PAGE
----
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Field of Queens Rug Hooking Pattern

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Field of Queens stair riser rug hooking pattern

Field of Queens

When I think of Queen Ann’s lace I think of the alley behind our house. There is a small strip of ground between the “garage” and the pavement. Queen Ann lace was always a problem there until I decided to stop fighting it and began to nurture it. Now I get 4 foot tall stems with big beautiful blooms.

This is one of the stair riser patterns I have not hooked yet but while I was designing it I saw it with a dark background (like the rest of the risers), white Queen Ann’s lace, and hit or miss grass using every color in my scrap basket.

I’ve taught this pattern several times and the most popular way to hook it is with a clear blue sky. For the perfect sky, I recommend my specially dyed sky wool.

How to hook Queen Ann’s lace

closeup of rug hooked Queen Ann's laceTips on how to hook this motif can be found in the rug eSchool.


  • Background- 1/2 yard
  • White for dots – 1 strip
  • Grass – For interest, 5-6 different wools or use your scrap bin.


How to Hook Queen Ann’s Lace

How to hook Queen Ann's Lace

Close up of Queen Anne’s Lace

The Queen Anne motif has become a recurring motif in my designs. The delicate bloom mingled with other primitive hooked flowers is something that makes me very happy.

Queen Anne’s lace and I had a very rocky start. When we first moved into our home in Pemberville, OH it grew wild behind the garage. Because it is a ‘weed’ I diligently pulled it up. One summer I got busy at work and did not have time to erase it from the flower bed behind the garage. The blooms grew large and tall and they were beautiful. After a car accident in 1996, I learned to live in greater harmony with everything around me, including the weeds. It now has a special place in my yard.

Chalfonte Fantasy in progressWhen I began designing my room sized rug, I began doodling and thinking about what flowers I wanted to hook. The stair riser series was born to test some of these ideas. What started as a simple doodle has become a signature motif.

See all the stair riser patterns![clear]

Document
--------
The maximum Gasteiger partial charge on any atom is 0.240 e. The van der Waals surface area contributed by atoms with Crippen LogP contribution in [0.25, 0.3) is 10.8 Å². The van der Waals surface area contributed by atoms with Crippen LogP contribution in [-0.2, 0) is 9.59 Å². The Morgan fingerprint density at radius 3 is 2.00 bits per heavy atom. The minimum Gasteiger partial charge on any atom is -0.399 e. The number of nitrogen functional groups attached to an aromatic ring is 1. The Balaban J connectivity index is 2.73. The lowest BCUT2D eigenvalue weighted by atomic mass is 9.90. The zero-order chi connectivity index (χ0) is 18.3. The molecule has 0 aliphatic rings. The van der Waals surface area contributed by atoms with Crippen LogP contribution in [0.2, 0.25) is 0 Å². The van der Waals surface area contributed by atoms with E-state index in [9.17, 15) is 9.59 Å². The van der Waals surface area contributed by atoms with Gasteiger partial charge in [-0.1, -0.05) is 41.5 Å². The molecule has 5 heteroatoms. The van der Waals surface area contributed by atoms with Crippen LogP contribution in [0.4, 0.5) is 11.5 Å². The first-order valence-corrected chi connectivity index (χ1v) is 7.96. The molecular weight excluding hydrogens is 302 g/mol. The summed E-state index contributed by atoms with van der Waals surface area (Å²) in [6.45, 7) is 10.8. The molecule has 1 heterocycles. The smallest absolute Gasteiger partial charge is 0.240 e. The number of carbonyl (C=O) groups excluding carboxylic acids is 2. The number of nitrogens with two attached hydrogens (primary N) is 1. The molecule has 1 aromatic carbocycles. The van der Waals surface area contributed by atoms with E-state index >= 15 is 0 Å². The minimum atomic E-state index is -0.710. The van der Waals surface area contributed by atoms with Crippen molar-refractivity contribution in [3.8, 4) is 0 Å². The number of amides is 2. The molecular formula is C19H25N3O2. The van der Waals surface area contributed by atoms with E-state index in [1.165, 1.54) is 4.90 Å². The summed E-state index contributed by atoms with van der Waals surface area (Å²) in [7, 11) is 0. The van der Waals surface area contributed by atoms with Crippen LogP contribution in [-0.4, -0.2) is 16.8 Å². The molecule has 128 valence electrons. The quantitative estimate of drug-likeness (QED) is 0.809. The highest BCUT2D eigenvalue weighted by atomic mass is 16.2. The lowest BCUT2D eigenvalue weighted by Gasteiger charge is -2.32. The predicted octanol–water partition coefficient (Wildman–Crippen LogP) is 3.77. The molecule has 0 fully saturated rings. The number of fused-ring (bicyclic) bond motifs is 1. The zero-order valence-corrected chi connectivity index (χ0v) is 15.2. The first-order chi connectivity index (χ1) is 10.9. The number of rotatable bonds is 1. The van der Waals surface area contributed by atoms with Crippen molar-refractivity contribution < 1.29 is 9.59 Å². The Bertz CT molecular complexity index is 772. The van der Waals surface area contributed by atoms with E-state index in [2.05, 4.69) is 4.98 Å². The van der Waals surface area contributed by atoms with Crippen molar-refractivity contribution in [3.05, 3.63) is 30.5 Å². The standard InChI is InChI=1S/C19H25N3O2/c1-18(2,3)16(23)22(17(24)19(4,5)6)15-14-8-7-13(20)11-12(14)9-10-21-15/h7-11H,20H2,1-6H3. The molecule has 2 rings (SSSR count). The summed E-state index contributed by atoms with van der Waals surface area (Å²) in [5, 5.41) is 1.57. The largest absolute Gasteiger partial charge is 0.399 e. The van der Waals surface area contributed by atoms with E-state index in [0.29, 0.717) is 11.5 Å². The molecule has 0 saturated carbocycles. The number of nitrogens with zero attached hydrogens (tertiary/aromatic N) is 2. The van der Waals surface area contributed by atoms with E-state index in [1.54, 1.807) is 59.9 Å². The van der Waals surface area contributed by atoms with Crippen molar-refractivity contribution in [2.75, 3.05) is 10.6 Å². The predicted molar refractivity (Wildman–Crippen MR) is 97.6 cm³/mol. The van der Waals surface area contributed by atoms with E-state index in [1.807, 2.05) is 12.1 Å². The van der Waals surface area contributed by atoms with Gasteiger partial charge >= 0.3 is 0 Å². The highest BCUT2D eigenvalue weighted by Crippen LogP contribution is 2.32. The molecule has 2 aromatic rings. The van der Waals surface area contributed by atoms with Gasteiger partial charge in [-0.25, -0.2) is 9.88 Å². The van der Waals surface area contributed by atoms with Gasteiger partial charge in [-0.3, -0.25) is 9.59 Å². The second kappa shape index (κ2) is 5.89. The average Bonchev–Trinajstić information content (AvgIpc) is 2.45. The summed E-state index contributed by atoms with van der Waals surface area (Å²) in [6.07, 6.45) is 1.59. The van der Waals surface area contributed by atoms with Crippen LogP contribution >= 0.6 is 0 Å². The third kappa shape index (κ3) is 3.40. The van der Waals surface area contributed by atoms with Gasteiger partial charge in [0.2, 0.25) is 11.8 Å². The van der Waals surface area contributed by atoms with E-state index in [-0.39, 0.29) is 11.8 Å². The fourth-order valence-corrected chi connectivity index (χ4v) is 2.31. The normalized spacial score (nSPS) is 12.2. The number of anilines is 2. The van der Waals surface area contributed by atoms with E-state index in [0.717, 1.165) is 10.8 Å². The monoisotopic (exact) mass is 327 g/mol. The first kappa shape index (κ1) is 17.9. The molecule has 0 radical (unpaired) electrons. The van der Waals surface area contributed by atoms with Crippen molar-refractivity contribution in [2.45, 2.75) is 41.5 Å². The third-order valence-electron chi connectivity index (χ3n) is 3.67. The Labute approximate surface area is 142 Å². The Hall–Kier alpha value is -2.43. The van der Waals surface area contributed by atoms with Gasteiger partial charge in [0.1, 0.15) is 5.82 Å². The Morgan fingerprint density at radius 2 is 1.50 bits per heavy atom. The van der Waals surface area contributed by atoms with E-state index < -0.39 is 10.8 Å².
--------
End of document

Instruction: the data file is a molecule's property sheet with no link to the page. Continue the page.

How I hook Queen Anne’s Lace

Begin by hooking the petals at the base. Use a mixture of several green wools. The stems must be hooked at a smaller size, 3 or 4, to stay delicate. Hook the center stem. Then hook the two outside stems, leaving room for background in between the leaves and the stem. Now hook the two stems that are in between.

Top each stem with a white dot using a #4 cut, see the illustration below. Pull up a tail and then a loop. Go to the hole that is diagonal from the first loop. Hook another loop. Pull the tail in the same hole as the first. Leave the tails long so that you can adjust the loops after the background is hooked. When you hook the background around the dot, it will help it to appear round. Hook the background around the stems and dots before you hook the upper row of dots.

Instructions for hooking queen ann's lace

Hooking diagram for Queen Anne’s Lace

The upper row of dots is best hooked by hooking the first dot next to the row of background that you put around the leaves. Hook background around the dot. Next hook another dot, and then hook the background around that dot. It is tedious, but the Queen Anne’s lace gives this piece its special look. Cut your background strips smaller if you have trouble working in the tight spaces.

Now that you have mastered the technique, look over my patterns and hook your version. Be sure to send me a picture!

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